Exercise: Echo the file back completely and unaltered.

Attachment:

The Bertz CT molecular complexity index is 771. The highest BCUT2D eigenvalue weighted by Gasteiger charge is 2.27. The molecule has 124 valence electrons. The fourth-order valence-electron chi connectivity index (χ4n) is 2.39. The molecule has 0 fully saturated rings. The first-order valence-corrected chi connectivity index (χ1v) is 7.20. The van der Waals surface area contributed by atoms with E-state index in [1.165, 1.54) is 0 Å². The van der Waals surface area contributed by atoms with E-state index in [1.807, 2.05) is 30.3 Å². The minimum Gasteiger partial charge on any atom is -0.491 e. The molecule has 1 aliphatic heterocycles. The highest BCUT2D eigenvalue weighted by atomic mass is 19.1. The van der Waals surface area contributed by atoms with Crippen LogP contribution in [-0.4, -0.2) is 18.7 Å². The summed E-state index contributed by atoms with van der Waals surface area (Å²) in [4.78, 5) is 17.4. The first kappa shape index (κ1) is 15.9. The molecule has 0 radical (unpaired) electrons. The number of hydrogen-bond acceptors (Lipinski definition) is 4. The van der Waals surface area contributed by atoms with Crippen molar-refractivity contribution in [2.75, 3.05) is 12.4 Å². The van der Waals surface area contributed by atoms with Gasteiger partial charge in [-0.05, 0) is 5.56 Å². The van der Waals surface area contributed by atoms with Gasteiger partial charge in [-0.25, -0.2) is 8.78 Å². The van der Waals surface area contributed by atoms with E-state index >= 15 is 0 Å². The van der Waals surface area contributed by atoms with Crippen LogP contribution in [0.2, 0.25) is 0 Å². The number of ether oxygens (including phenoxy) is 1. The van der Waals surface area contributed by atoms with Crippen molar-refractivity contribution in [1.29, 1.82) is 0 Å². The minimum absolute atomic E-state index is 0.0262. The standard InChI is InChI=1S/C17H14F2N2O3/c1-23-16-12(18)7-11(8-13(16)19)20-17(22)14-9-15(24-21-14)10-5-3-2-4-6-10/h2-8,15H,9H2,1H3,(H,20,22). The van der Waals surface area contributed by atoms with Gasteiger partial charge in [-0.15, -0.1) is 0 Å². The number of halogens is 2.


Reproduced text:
The Bertz CT molecular complexity index is 771. The highest BCUT2D eigenvalue weighted by Gasteiger charge is 2.27. The molecule has 124 valence electrons. The fourth-order valence-electron chi connectivity index (χ4n) is 2.39. The molecule has 0 fully saturated rings. The first-order valence-corrected chi connectivity index (χ1v) is 7.20. The van der Waals surface area contributed by atoms with E-state index in [1.165, 1.54) is 0 Å². The van der Waals surface area contributed by atoms with E-state index in [1.807, 2.05) is 30.3 Å². The minimum Gasteiger partial charge on any atom is -0.491 e. The molecule has 1 aliphatic heterocycles. The highest BCUT2D eigenvalue weighted by atomic mass is 19.1. The van der Waals surface area contributed by atoms with Crippen LogP contribution in [-0.4, -0.2) is 18.7 Å². The summed E-state index contributed by atoms with van der Waals surface area (Å²) in [4.78, 5) is 17.4. The first kappa shape index (κ1) is 15.9. The molecule has 0 radical (unpaired) electrons. The number of hydrogen-bond acceptors (Lipinski definition) is 4. The van der Waals surface area contributed by atoms with Crippen molar-refractivity contribution in [2.75, 3.05) is 12.4 Å². The van der Waals surface area contributed by atoms with Gasteiger partial charge in [-0.05, 0) is 5.56 Å². The van der Waals surface area contributed by atoms with Gasteiger partial charge in [-0.25, -0.2) is 8.78 Å². The van der Waals surface area contributed by atoms with E-state index >= 15 is 0 Å². The van der Waals surface area contributed by atoms with Crippen LogP contribution in [0.2, 0.25) is 0 Å². The number of ether oxygens (including phenoxy) is 1. The van der Waals surface area contributed by atoms with Crippen molar-refractivity contribution in [1.29, 1.82) is 0 Å². The minimum absolute atomic E-state index is 0.0262. The standard InChI is InChI=1S/C17H14F2N2O3/c1-23-16-12(18)7-11(8-13(16)19)20-17(22)14-9-15(24-21-14)10-5-3-2-4-6-10/h2-8,15H,9H2,1H3,(H,20,22). The van der Waals surface area contributed by atoms with Gasteiger partial charge in [-0.15, -0.1) is 0 Å². The number of halogens is 2.